Ever heard the phrase ‘that’s mustard’ or ‘doesn’t cut the mustard’? Even if that last comment is a little archaic, the phrase –amazingly– is a carry on from the cowboys of mid-19th century America. That’s about 175 years of mustardy goodness being a part of colloquial speech.
It’s not surprising that mustard is held in high esteem, as it’s more than a condiment, it’s actually a remedy for a sore throat (if you mix it with a little lemon juice), a decongestant, deodoriser, a muscle relaxant, and mild mustard is even good for skin. No wonder everyone thought mustard was, well, mustard!
What is a Mustard Pot?
Seems like asking a question with an obvious answer, but originally mustard was used on the table in its dry state, and only due to its popularity did it become widely available in its more recognisable wet form that we know and love. In fact- in Medieval ages the ‘Great House’ of the time would have their own Mustarder, who was responsible for making sure the household’s mustard supply never ran dry!
The change from the dry to wet mustard took place in the middle years of the 18th century, and with this came the opportunity for the humble condiment container to become an elaborate yet practical table decoration.
It is common for antique mustard pots to feature the pierced body design with a glass liner which is usually blue, and before this style became popular most mustard pots were gilded inside. This was to prevent corrosion of the metal due to the mustard itself comprising of acidic ingredients such as vinegar, apple juice, cider and even occasionally wine – no wonder we’re so fond of the stuff!
And hey, if all that other stuff doesn’t ‘cut the mustard for you,’ you can always just slather it onto the meat of your choice.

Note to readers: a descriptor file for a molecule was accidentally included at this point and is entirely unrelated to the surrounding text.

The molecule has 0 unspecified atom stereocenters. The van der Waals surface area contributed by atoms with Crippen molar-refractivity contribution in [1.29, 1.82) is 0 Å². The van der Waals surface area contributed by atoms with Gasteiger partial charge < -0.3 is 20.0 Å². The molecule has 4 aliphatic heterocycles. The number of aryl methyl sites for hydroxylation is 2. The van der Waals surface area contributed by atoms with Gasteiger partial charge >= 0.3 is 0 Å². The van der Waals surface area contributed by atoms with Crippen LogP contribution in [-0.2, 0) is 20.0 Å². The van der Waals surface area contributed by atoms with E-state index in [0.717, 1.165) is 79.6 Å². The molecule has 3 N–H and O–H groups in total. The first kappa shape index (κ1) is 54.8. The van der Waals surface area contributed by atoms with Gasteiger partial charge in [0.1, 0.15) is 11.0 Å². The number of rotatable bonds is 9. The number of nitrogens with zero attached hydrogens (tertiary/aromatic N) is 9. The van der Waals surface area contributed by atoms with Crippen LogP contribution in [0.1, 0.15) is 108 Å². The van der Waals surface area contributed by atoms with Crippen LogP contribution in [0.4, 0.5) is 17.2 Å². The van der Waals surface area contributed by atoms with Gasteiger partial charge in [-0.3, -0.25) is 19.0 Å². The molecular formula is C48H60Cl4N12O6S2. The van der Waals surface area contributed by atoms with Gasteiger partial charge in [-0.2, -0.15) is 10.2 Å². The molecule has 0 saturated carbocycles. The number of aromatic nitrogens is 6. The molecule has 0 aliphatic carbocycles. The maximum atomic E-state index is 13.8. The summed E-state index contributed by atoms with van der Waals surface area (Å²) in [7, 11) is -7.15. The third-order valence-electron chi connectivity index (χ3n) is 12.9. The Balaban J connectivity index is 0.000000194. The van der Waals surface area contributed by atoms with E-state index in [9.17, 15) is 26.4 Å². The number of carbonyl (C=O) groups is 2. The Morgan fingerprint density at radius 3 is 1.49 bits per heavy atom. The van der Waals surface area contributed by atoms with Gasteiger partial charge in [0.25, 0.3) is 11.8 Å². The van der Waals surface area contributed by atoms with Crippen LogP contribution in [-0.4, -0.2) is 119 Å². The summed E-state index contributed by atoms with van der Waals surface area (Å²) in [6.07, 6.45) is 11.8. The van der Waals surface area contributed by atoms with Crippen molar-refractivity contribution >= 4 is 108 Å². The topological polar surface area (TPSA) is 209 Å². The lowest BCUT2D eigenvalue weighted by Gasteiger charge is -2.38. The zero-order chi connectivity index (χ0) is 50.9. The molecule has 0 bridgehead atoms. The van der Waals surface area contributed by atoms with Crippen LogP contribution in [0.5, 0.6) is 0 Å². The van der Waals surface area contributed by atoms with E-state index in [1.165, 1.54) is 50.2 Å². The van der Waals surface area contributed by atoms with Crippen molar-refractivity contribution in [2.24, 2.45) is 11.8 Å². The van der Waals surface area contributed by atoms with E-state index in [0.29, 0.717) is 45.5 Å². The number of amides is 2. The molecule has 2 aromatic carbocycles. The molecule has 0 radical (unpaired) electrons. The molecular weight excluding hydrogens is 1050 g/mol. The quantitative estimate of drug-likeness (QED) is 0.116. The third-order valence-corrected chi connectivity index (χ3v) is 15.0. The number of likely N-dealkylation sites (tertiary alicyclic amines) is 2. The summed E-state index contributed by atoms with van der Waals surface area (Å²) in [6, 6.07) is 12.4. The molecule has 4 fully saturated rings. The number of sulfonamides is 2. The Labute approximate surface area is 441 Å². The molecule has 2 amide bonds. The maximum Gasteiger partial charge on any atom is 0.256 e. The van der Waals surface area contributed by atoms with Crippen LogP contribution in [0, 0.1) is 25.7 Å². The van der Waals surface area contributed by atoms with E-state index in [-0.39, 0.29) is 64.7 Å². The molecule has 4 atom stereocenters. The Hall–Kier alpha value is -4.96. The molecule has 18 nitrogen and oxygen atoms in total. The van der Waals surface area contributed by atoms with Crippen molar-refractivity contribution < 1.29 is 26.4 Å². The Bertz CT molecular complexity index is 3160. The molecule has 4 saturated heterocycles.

This segment is inspired by feedback from a dear customer of ours; he decided to add one of our mustard pots to a collection being developed specifically for a mustard pot museum. This museum will be based in a small town in the Netherlands, called Doesburg. Doesburg is known for its mustard factory, which, according to our customer, makes the most appetising mustard there is!
We can’t say for sure if the last comment is entirely true, but the feedback is always appreciated.
This afternoon I received the parcel with the beautiful mustard pot.
It is a beauty indeed !
I’am living in the little town of Doesburg and in the Netherlands it is
called a mustard town, because there is a mustardfactory producing the
most appetizing mustard there is.
That’s the reason that I started two years ago to develop a museum
especially for a collection of antique silver mustard pots. It is a long
way but it is so nice to do it.
The George V mustard pot will be part of the collection in the new museum.
Finally it is good to write you that you are a more than perfect seller and so
is your communication and presentation of the mustard pot.
Thank you very much.
With kind regards from the Netherlands,
Martin de Kleijn